Doctrine of actionable misrepresentation is an aspect of contract

The doctrine of actionable misrepresentation is an enormous aspect of the contract law. Is a statement of material facts that made by the representor to the representee, before or at the time they enter into a contract. Clearly, this statement might have induced the representee to enter into the contract, as the representor presenting him false or misleading evidences. It is divided into three different types, the fraudulent, negligent misstatement and innocent misrepresentation. This separation is according to the availability of damages that the party is able to award. Unmistakably, the representee will feel woelful if he relied upon this false statement and this statement become term of the contract. If that happen, then there is a breach of contract and the plaintiff has the opportunity to take action. If that statement did not become a term, consequently there is no remedy for breach. In other words, the terms of the contract are contractual statements and representations are pre-contractual statements which are able to become misrepresentation whether they are false. Thus, if an actual misrepresentation occurred, it must be proved by the claimant.

On the contrary, there are certain statements which might not considered as statements of material facts such as the statements of opinion, which are represent the opinion of the representor, as illustrated in Bissett v Wilkinson [1] , the statements of mere sales talks, also do not amount to a misrepresentation as it is obvious in the case of Dimmock v Hallett [2] . Additionally, a statement which expresses a future intention is considered as hypothesis rather than fact. Hence it cannot amount to misrepresentation. However, if that future intention is a wilful lie, as in the case of Edgington v Fitzmaurice [3] , then than untrue statement as to the future intention amounts to a misrepresentation of facts. Last but not least, the statement of law cannot amount to a misrepresentation as everyone has a duty to know the law. On the other hand, by following the case of Pankhania v London Borough of Hackney [4] , the statements of law can amount to a misrepresentation depending on the circumstances.

Nevertheless, in that particular case, Claudia might express an opinion. When she informed Anna about the permission of destroying the house she said that in her opinion it would be easy to get the planning allowance. Hence, Claudia in that case she expressed her opinion and she thought that, as her friends at the other house had got the permission she would be able to have it too. In Bisset v Wilkinson [5] , the defendant told to the plaintiff that this land would support 2000 sheep. Beside, no one had used this land as a sheep farm before. However, the plaintiff relied on the defendant’s opinion and bought the land and as a result the land failed to support 2000 sheep. Indubitably, that statement of opinion does not amount to misrepresentation as it is not a statement of fact but an express opinion of the defendant. Consequently, if Claudia expressed her opinion that it does not constitute a misrepresentation. But Claudia in that case has reasonable grounds to believe that her opinion is true as she knows that similar project happened to her friends. Hence, she has reasonable care and knowledge in saying that to Anna and therefore she is liable for misrepresentation according to Smith v Land and House Property Corp [6] .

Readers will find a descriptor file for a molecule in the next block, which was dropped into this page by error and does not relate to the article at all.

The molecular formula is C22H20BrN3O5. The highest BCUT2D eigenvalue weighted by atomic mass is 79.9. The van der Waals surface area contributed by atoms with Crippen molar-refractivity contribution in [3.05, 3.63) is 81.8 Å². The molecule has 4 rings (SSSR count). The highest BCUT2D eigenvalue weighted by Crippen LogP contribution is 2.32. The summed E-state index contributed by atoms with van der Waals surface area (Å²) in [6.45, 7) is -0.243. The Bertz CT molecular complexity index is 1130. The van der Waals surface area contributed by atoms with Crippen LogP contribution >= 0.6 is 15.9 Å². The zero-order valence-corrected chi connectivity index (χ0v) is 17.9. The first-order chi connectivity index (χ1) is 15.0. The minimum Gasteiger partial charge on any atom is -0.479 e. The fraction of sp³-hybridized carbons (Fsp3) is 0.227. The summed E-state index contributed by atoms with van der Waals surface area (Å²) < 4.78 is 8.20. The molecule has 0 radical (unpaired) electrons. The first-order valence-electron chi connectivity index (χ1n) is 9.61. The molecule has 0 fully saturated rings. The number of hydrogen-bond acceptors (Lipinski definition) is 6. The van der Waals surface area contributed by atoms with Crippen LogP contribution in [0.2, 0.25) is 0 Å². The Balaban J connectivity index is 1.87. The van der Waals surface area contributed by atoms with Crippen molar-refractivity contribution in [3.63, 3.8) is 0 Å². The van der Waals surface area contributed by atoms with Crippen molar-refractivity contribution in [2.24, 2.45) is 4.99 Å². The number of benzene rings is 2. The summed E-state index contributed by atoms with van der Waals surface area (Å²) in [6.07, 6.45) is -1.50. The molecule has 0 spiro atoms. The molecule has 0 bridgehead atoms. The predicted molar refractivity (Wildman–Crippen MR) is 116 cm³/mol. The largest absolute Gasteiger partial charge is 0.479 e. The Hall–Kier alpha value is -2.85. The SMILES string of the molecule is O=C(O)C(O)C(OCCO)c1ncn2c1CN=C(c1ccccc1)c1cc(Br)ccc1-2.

Antithetically, if Claudia had known the truth, that the buildings in that area would need to develop in habitable standards and she did not present to Anna the whole truth, then she made a false representation to Anna with knowledge and this amounts to fraudulent misrepresentation. If Claudia was not aware of the true facts as in Notts Patent Brick and Tile Co. v Butler, [7] due to his failure to become aware of them then he is liable of misrepresentation. However as there was a fiduciary relationship between the parties, Claudia has a duty to disclose material facts. Although, Claudia had made a false representation to Anna and she might rely on it, she relied upon a self help manual. As reported by Attwood v Small [8] , the buyers relied on their agents who erroneously reported that the statements were correct but then they discovered their falsely. Hence, Anna relied in the manual and not at the representation of Claudia. As a result no misrepresentation occurred as she relied at the verification of the manual and in the absent of fraud she had no basic on which to rescind the contract.